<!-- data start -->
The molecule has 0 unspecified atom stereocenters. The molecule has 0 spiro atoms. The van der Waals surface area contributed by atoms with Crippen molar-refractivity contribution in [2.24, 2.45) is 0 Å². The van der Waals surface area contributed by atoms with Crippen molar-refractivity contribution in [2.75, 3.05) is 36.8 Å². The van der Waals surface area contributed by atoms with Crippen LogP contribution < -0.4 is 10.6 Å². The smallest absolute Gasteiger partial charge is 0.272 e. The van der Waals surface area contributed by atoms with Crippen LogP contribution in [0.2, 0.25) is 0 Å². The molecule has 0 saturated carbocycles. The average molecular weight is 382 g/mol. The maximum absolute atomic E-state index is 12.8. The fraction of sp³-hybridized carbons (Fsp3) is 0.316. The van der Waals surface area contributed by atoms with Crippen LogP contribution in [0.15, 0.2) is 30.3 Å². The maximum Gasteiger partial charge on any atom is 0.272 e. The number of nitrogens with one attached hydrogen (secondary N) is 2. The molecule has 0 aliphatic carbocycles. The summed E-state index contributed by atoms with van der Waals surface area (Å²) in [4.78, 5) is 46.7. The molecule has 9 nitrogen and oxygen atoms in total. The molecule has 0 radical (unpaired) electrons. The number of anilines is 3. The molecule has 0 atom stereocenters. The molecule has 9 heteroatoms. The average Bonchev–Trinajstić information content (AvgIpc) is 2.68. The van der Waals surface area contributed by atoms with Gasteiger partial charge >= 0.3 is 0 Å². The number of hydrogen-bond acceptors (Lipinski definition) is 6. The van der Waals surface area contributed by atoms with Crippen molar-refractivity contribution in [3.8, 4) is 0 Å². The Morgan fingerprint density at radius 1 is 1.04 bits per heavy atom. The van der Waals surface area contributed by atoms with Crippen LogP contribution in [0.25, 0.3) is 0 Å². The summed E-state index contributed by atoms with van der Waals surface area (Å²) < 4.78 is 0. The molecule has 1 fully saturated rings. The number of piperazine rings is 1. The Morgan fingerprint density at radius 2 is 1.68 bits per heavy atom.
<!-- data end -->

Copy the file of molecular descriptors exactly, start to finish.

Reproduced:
The molecule has 0 unspecified atom stereocenters. The molecule has 0 spiro atoms. The van der Waals surface area contributed by atoms with Crippen molar-refractivity contribution in [2.24, 2.45) is 0 Å². The van der Waals surface area contributed by atoms with Crippen molar-refractivity contribution in [2.75, 3.05) is 36.8 Å². The van der Waals surface area contributed by atoms with Crippen LogP contribution < -0.4 is 10.6 Å². The smallest absolute Gasteiger partial charge is 0.272 e. The van der Waals surface area contributed by atoms with Crippen LogP contribution in [0.2, 0.25) is 0 Å². The molecule has 0 saturated carbocycles. The average molecular weight is 382 g/mol. The maximum absolute atomic E-state index is 12.8. The fraction of sp³-hybridized carbons (Fsp3) is 0.316. The van der Waals surface area contributed by atoms with Crippen LogP contribution in [0.15, 0.2) is 30.3 Å². The maximum Gasteiger partial charge on any atom is 0.272 e. The number of nitrogens with one attached hydrogen (secondary N) is 2. The molecule has 0 aliphatic carbocycles. The summed E-state index contributed by atoms with van der Waals surface area (Å²) in [4.78, 5) is 46.7. The molecule has 9 nitrogen and oxygen atoms in total. The molecule has 0 radical (unpaired) electrons. The number of anilines is 3. The molecule has 0 atom stereocenters. The molecule has 9 heteroatoms. The average Bonchev–Trinajstić information content (AvgIpc) is 2.68. The van der Waals surface area contributed by atoms with Gasteiger partial charge >= 0.3 is 0 Å². The number of hydrogen-bond acceptors (Lipinski definition) is 6. The van der Waals surface area contributed by atoms with Crippen molar-refractivity contribution in [3.8, 4) is 0 Å². The Morgan fingerprint density at radius 1 is 1.04 bits per heavy atom. The van der Waals surface area contributed by atoms with Crippen LogP contribution in [0.25, 0.3) is 0 Å². The summed E-state index contributed by atoms with van der Waals surface area (Å²) < 4.78 is 0. The molecule has 1 fully saturated rings. The number of piperazine rings is 1. The Morgan fingerprint density at radius 2 is 1.68 bits per heavy atom.